Useful information whilst waiting for an assessment
Waiting for an assessment and support can be hard especially when a child has difficulties, which may include challenging behaviour. This can be both draining and demanding for a parent however you know your child best and have probably adopted strategies to help support them. Because parents can play a really important role in helping their child, we have provided some information that may help assist what you are doing already.
Maintain clear and consistent boundaries so that the child knows what is expected of them and what to expect from you. However, if your child struggles to process information, has a poor attention span or have high energy levels, they could easily become frustrated with the instructions that are given.
All of these fact sheets are in MS Word format (docx).
- ASD Advice Leaflet: Anxiety
- ASD Advice Leaflet: Attention
- ASD Advice Leaflet: Challenging Behaviour
- ASD Advice Leaflet: Communication
- ASD Advice Leaflet: Education
- ASD Advice Leaflet: Medication
- ASD Advice Leaflet: Obsessions, repetitive behaviour and routine
- ASD Advice Leaflet: Self-harm
- ASD Advice Leaflet: Social care
- ADS Advice Leaflet: Tourettes and Tics
- Keep instructions simple and specific, breaking them down if needed
- It is helpful to give any instructions calmly and slowly on what you would like them to do. Ask them to repeat back the instruction to you and repeat back to them if they are unsure.
- Visual aids can help, for example a simple list of what is required in written or picture form. Placing the list somewhere where it can be seen clearly and easily by the child or young person
- Make any changes clear to the young person in advance so that they can predict what is going to happen next
- Break tasks up into smaller clusters with breaks in between to help keep them on task
- If your child or young person are finding a task difficult to do, acknowledge this and recognise the effort that they are showing, for example ‘I can see that this is difficult for you but I can see how hard you are trying’
- Praise and acknowledge them for their efforts towards achieving the request and for when they are displaying behaviour that is positive and you would like to see more of
- Reward systems will help to reinforce praise and is a visual reminder of their efforts
- Take time to look after yourself, looking after a child with additional needs can be very draining so self-care will help when times are difficult
- If your child is demonstrating similar behaviour in school, share any successes with them so that they are aware of what helps you as a family
- Whilst ASD/ADHD friendly strategies are not harmful for a neurotypical child, they can be extremely helpful for a child with Autism and/or ADHD. Further help and guidance on supporting your child can be found at:
There are local support groups within Oxfordshire that you can access whilst you are waiting for an assessment.
Bicester Autism/ADHD (www.bicesterautismadhd.co.uk)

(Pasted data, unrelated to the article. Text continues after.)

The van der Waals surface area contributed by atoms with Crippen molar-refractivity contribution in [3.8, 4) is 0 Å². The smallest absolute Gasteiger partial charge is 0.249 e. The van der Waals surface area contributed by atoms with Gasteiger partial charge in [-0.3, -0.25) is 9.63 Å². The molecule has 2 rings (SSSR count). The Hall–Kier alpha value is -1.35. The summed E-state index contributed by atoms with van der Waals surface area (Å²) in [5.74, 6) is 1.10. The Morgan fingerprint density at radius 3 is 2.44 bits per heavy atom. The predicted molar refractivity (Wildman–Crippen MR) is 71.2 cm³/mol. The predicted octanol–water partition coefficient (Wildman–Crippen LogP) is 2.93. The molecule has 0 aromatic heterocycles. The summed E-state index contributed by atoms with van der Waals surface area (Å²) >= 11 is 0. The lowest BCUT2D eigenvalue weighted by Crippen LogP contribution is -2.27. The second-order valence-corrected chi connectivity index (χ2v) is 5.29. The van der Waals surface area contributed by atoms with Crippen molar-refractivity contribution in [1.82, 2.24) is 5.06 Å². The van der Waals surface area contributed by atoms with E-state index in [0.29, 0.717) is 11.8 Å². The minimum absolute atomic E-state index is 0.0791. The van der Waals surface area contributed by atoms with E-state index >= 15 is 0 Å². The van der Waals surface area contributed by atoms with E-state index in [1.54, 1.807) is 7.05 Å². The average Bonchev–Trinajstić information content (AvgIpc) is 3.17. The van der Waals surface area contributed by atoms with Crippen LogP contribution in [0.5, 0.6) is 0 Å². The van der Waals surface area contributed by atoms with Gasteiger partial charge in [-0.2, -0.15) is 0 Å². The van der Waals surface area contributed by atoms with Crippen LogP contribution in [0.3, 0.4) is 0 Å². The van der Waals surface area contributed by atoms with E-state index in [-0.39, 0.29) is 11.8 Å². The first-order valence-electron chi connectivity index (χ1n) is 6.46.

This is a local support group which consists of parents of special needs children. They meet a few times a month; meetings are very informal. Everyone is welcome whether you have a diagnosis or not. Their aim is to raise awareness and increase understanding in our community.
SHIFT Abingdon (www.shift-abingdon.org.uk)
This is an informal group of parents and carers of children with special needs. It meets in the Corner Suite at Christchurch, Northcourt Road, Abingdon. Going along to a support group may be the last thing on your mind, but they are group of parents facing similar issues. They get together fortnightly in term time to chat about the joys and difficulties of parenting a child with special needs. Some weeks they have visits from professionals and organisations who pop in for an informal chat to give more information about their services. There is always coffee, chat & cake and a friendly welcome.
Support at school
If the SENSS team are not already involved, the school could contact them – there is a wealth of information regarding SEN on the Local Education Authority’s website, and the SENSS team is able to work with all children with social communication difficulties, including those without a diagnosis; contact details can be found on the Oxfordshire County Council website
If the school believe further funding is required to meet your child’s needs, they can start the EHC assessment process without a diagnosis as the behavioural and educational needs are already existent and current legislation highlights how the process should not be delayed whilst waiting for further assessments; part of the process also requires an educational psychologist assessment whilst waiting for the wider neurodevelopmental assessment
Oxfordshire ADHD protocol
Oxfordshire has developed the ADHD protocol which highlights behavioural management as the first line of treatment for ADHD symptoms; school can follow the framework, if not already doing.
Last updated: 11 October, 2019